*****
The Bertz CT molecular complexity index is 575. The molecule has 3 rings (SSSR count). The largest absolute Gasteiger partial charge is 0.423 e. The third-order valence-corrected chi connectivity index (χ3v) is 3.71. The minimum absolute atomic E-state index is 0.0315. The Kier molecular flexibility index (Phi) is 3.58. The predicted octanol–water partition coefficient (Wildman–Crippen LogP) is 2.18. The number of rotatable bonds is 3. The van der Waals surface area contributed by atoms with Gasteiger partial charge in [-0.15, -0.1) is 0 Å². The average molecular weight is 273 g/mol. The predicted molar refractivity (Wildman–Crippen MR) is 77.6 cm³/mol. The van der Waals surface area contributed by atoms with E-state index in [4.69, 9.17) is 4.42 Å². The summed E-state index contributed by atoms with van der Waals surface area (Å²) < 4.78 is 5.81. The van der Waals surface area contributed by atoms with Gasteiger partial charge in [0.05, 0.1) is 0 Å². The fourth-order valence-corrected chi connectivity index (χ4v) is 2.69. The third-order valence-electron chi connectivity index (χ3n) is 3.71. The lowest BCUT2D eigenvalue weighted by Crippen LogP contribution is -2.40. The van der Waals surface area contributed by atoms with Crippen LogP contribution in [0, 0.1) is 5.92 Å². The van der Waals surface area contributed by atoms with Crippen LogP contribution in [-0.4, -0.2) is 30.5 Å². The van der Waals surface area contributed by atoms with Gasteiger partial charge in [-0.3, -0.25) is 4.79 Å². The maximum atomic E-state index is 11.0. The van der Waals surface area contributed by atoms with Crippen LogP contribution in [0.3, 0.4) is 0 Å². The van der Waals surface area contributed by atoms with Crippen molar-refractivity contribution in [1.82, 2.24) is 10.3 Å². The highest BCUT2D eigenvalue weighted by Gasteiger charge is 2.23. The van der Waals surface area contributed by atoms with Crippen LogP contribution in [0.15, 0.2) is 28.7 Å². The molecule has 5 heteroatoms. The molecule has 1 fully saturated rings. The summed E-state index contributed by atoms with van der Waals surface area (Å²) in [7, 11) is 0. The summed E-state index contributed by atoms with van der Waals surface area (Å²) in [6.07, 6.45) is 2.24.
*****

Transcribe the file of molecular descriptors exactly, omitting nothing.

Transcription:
The Bertz CT molecular complexity index is 575. The molecule has 3 rings (SSSR count). The largest absolute Gasteiger partial charge is 0.423 e. The third-order valence-corrected chi connectivity index (χ3v) is 3.71. The minimum absolute atomic E-state index is 0.0315. The Kier molecular flexibility index (Phi) is 3.58. The predicted octanol–water partition coefficient (Wildman–Crippen LogP) is 2.18. The number of rotatable bonds is 3. The van der Waals surface area contributed by atoms with Gasteiger partial charge in [-0.15, -0.1) is 0 Å². The average molecular weight is 273 g/mol. The predicted molar refractivity (Wildman–Crippen MR) is 77.6 cm³/mol. The van der Waals surface area contributed by atoms with E-state index in [4.69, 9.17) is 4.42 Å². The summed E-state index contributed by atoms with van der Waals surface area (Å²) < 4.78 is 5.81. The van der Waals surface area contributed by atoms with Gasteiger partial charge in [0.05, 0.1) is 0 Å². The fourth-order valence-corrected chi connectivity index (χ4v) is 2.69. The third-order valence-electron chi connectivity index (χ3n) is 3.71. The lowest BCUT2D eigenvalue weighted by Crippen LogP contribution is -2.40. The van der Waals surface area contributed by atoms with Crippen LogP contribution in [0, 0.1) is 5.92 Å². The van der Waals surface area contributed by atoms with Crippen LogP contribution in [-0.4, -0.2) is 30.5 Å². The van der Waals surface area contributed by atoms with Gasteiger partial charge in [-0.3, -0.25) is 4.79 Å². The maximum atomic E-state index is 11.0. The van der Waals surface area contributed by atoms with Crippen LogP contribution in [0.3, 0.4) is 0 Å². The van der Waals surface area contributed by atoms with Crippen molar-refractivity contribution in [1.82, 2.24) is 10.3 Å². The highest BCUT2D eigenvalue weighted by Gasteiger charge is 2.23. The van der Waals surface area contributed by atoms with Crippen LogP contribution in [0.15, 0.2) is 28.7 Å². The molecule has 5 heteroatoms. The molecule has 1 fully saturated rings. The summed E-state index contributed by atoms with van der Waals surface area (Å²) in [7, 11) is 0. The summed E-state index contributed by atoms with van der Waals surface area (Å²) in [6.07, 6.45) is 2.24.